From idle, all the way to its 6,000 rpm redline, the little four punches way above its weight and sings an angry rocus of turbocharged madness that can be heard for miles on end.
There’s absolutely nothing subtle about the way this thing sounds. It’s not exactly what you would call a refined music, but rather an amalgam of decibels that adds to the euphora of driving the 4C.
What I enjoy the most about the way the 4C emits its chorus is that you get the sense that Alfa Romeo want you to know there’s a turbo under that hood. They’re not trying to hide anything. You hear the wooshes and whines and there are actual “tututuh” wastegate sounds when releasing the throttle. And that’s a refreshing sound in a world filled with muffled turbocharged engines and sound symposers.
Add to that a throaty exhaust note with the occasional snorts and farts here and there upon upshifts, very similar to what you get in the Fiat Abarth, and you’ve got yourself a recipe for one heck of a grin on your face.
Pull back the left paddle shifter, and the 4C’s 6-speed dual clutch system drops a gear without hesitation. The system works well during spirited driving but tends to lag behind in everyday use, especially when taking off from a standstill where you really need to give it some throttle to get it going.
Get the ball rolling though, and gear change is crisp, lightning quick, with downshifts accompanied by a slight blip of the throttle. There’s always a light whistling sound coming from the air intake sitting on your left caused by the spooling turbo. Smash that go pedal, and you’re immediately shoved into your seat with a visceral wave of torque generated from the boost. The little four revs violently to redline, force fed the entire way, keeping the driver awake in every single gear. And because there’s no roof, the entire sensual experience is cranked up to 11.
Handling is pretty much telepathic too. Point it in the direction of your choosing and the tiny Alfa will scoot there without hesitation. The fact that this car is as light as a feather makes it nimble and razor sharp. There’s no power steering, so you feel everything the front wheels are doing, reacting instantaneously to each steering input as if the steering rack was hi-wired directly to your brain.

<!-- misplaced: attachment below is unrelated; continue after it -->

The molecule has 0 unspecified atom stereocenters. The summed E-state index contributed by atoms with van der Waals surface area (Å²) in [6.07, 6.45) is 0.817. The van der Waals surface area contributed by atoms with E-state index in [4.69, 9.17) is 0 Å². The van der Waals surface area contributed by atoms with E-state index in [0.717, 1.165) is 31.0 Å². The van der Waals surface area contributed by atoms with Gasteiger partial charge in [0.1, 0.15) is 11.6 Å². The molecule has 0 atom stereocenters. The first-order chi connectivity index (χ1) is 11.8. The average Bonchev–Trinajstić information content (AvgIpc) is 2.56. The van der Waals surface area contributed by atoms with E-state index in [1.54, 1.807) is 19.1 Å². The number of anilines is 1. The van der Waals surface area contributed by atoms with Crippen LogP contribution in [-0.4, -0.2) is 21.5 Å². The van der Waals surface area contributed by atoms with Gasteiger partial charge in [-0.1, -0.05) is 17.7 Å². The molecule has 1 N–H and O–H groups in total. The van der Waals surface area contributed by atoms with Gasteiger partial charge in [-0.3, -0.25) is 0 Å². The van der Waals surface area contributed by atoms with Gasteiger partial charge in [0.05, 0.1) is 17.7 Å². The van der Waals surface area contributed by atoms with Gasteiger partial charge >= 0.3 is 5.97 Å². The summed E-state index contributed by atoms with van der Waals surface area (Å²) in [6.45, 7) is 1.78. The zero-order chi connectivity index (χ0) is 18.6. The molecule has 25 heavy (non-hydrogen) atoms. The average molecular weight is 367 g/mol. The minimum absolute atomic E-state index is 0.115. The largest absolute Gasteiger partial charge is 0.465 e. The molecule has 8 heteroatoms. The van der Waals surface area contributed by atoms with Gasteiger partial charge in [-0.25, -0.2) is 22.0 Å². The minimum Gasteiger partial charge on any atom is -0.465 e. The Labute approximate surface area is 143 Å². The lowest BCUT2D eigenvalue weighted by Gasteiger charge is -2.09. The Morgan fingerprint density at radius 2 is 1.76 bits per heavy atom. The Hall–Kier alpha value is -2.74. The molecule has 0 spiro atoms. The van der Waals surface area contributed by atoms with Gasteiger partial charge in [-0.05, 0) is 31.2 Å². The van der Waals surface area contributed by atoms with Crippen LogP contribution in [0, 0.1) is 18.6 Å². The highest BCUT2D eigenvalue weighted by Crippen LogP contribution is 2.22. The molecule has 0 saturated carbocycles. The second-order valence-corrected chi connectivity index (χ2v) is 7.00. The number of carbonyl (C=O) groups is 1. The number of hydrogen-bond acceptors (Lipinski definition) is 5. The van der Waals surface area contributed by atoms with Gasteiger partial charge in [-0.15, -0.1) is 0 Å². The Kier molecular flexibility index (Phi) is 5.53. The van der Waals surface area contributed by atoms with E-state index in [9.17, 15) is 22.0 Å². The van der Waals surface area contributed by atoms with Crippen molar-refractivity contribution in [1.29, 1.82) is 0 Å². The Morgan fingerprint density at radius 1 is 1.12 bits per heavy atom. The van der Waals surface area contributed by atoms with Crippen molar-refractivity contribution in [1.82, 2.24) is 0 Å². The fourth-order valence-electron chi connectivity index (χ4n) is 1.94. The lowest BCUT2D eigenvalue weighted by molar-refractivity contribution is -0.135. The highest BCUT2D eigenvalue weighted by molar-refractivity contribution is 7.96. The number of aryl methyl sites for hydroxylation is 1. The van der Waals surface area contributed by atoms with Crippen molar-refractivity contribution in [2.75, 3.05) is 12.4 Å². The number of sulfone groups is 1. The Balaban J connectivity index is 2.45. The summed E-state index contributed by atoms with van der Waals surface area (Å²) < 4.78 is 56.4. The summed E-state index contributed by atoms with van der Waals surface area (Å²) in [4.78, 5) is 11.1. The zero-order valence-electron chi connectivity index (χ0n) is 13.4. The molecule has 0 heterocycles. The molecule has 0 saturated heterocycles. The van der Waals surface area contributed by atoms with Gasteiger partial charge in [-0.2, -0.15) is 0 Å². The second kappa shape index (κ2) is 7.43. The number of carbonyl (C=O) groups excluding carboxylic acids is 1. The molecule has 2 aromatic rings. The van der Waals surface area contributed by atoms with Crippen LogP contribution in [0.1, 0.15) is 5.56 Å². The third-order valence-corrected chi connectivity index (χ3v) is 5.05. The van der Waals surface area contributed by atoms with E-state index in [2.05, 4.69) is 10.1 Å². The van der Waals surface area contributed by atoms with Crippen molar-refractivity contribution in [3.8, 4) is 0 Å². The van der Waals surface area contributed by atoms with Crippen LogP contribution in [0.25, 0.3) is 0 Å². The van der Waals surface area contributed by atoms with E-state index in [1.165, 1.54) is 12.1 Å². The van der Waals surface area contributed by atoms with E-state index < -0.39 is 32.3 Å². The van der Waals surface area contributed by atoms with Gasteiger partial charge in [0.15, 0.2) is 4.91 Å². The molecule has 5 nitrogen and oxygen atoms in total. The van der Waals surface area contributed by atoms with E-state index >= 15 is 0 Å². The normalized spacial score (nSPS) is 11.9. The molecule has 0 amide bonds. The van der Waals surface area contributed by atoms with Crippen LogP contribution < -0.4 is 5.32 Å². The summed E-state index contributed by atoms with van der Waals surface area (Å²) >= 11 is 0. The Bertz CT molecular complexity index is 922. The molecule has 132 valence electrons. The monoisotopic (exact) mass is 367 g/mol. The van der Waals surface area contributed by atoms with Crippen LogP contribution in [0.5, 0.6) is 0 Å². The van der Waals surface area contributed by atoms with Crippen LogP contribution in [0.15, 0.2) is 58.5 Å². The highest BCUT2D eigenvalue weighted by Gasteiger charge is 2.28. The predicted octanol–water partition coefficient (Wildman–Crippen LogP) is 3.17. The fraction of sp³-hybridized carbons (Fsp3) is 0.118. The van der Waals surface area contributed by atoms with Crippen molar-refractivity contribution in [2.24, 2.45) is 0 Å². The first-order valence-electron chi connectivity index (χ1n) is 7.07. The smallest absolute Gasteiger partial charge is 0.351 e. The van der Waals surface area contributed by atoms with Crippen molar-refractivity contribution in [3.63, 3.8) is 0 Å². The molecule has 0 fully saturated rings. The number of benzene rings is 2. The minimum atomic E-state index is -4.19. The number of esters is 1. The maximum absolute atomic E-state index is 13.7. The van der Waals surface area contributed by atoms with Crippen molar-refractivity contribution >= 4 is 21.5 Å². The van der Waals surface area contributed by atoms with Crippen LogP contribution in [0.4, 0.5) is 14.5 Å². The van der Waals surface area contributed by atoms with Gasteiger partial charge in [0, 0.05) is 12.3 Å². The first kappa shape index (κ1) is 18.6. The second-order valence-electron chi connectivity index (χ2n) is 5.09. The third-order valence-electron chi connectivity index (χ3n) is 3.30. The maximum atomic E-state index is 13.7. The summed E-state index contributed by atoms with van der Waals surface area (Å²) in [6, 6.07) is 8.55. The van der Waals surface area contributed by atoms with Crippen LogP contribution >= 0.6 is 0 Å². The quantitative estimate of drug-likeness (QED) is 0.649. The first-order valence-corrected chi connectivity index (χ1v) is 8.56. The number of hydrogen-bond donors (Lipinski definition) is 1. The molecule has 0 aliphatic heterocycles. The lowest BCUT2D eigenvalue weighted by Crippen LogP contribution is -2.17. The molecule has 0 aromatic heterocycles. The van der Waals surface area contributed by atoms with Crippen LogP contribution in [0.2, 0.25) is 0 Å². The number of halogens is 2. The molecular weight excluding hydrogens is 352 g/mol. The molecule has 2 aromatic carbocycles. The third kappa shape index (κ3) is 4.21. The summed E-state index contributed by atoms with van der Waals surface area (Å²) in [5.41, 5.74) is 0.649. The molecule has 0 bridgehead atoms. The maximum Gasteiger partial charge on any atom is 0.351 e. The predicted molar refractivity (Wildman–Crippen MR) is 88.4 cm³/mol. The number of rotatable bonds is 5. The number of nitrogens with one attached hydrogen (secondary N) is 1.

The Alfa is a scalpel on wheels. In the bends, body roll is non-existent thanks to a wide stance and a low center of gravity. Chassis dynamics couldn’t be more precise and the lack of weight make everything feel easy and light. You can give this car a spanking all day long, and there’s always a sense that it can never take too much abuse.
And suddenly, all logic has escaped from your head. You forget about the car’s shortcomings, you forget about its price, your heart is pounding, you’re hands are shaking, and every fiber in your body keeps asking for more. The 4C beats you up and keeps asking you if you’ve had enough while it’s punching you in the gut. It’s euphoric, and after a few hours of driving it, you’ll want to take a break.
But trust me, you’ll come back for more.
The 4C comes with what Alfa calls the DNA switch, a selection of pre-configurable settings (Dynamic, Natural, and All Weather) that have the potential to completly alter the car’s characteristics.
Unfortunately, my tester was still in the break-in period, so I was unable to try Dynamic mode, a system that apparently removes all electronic nannies, improves throttle response, and allows the driver to engage the Lamborgini Aventador-style launch control system for perfect acceleration times.
My test drive was done in Natural mode the entire day, the car’s default setting, which still allowed me to have some fun while maintaining some restrictions in first and second gear to prevent any sort of drama.
Don’t worry, all modes still make this care seriously fun to drive.
And I don’t really get why they fitted an All Weather mode in a car like this.
In both coupe and spider versions, the 4C slots right smack in Porsche Cayman/Boxster territory, cars that, until now, never really had much competition.
And while many will argue that you can get a well equipped, more comfortable, and more luxurious Boxster S for less money, the Alfa gives you something the other two don’t: Italian flare and character.
In all honesty, next to the 4C, the Boxster/Cayman brothers are frankly pretty boring. Factor in exotic good looks usually found in cars costing over $200,000, a chassis tuned to utter perfection, and an engine note to die for, and the Alfa Romeo 4C Spider suddenly becomes one seriously interesting proposition in the sports car world.
That being said, the return of Alfa Romeo to North America couldn’t be more significant than with the arrival of this sexy and electrifying exotic sports car.